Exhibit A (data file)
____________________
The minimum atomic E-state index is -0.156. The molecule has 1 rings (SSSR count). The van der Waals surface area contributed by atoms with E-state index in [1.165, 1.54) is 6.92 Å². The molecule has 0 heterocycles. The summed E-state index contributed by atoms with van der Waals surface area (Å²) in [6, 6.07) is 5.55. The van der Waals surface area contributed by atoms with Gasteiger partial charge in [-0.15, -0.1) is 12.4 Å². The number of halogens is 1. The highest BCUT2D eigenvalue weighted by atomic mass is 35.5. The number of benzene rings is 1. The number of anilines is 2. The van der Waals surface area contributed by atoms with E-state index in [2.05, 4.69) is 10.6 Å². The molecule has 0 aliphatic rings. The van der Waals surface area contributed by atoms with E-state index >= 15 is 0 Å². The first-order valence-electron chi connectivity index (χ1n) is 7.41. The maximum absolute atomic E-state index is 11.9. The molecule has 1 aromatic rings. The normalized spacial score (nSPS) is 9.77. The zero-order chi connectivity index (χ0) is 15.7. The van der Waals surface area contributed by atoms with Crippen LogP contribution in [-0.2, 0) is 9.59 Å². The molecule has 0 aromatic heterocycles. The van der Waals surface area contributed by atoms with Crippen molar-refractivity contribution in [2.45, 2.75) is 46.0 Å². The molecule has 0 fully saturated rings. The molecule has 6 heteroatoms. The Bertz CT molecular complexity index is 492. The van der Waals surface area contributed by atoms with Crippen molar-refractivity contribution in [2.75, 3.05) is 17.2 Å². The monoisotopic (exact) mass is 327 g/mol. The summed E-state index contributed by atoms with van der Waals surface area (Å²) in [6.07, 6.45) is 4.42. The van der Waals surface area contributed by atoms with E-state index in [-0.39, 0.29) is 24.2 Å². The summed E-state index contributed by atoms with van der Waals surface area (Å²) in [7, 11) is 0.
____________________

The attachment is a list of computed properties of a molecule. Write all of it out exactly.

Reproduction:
The minimum atomic E-state index is -0.156. The molecule has 1 rings (SSSR count). The van der Waals surface area contributed by atoms with E-state index in [1.165, 1.54) is 6.92 Å². The molecule has 0 heterocycles. The summed E-state index contributed by atoms with van der Waals surface area (Å²) in [6, 6.07) is 5.55. The van der Waals surface area contributed by atoms with Gasteiger partial charge in [-0.15, -0.1) is 12.4 Å². The number of halogens is 1. The highest BCUT2D eigenvalue weighted by atomic mass is 35.5. The number of benzene rings is 1. The number of anilines is 2. The van der Waals surface area contributed by atoms with E-state index in [2.05, 4.69) is 10.6 Å². The molecule has 0 aliphatic rings. The van der Waals surface area contributed by atoms with E-state index >= 15 is 0 Å². The first-order valence-electron chi connectivity index (χ1n) is 7.41. The maximum absolute atomic E-state index is 11.9. The molecule has 1 aromatic rings. The normalized spacial score (nSPS) is 9.77. The zero-order chi connectivity index (χ0) is 15.7. The van der Waals surface area contributed by atoms with Crippen LogP contribution in [-0.2, 0) is 9.59 Å². The molecule has 0 aromatic heterocycles. The van der Waals surface area contributed by atoms with Crippen molar-refractivity contribution in [2.45, 2.75) is 46.0 Å². The molecule has 0 fully saturated rings. The molecule has 6 heteroatoms. The Bertz CT molecular complexity index is 492. The van der Waals surface area contributed by atoms with Crippen molar-refractivity contribution in [2.75, 3.05) is 17.2 Å². The monoisotopic (exact) mass is 327 g/mol. The summed E-state index contributed by atoms with van der Waals surface area (Å²) in [6.07, 6.45) is 4.42. The van der Waals surface area contributed by atoms with E-state index in [-0.39, 0.29) is 24.2 Å². The summed E-state index contributed by atoms with van der Waals surface area (Å²) in [7, 11) is 0.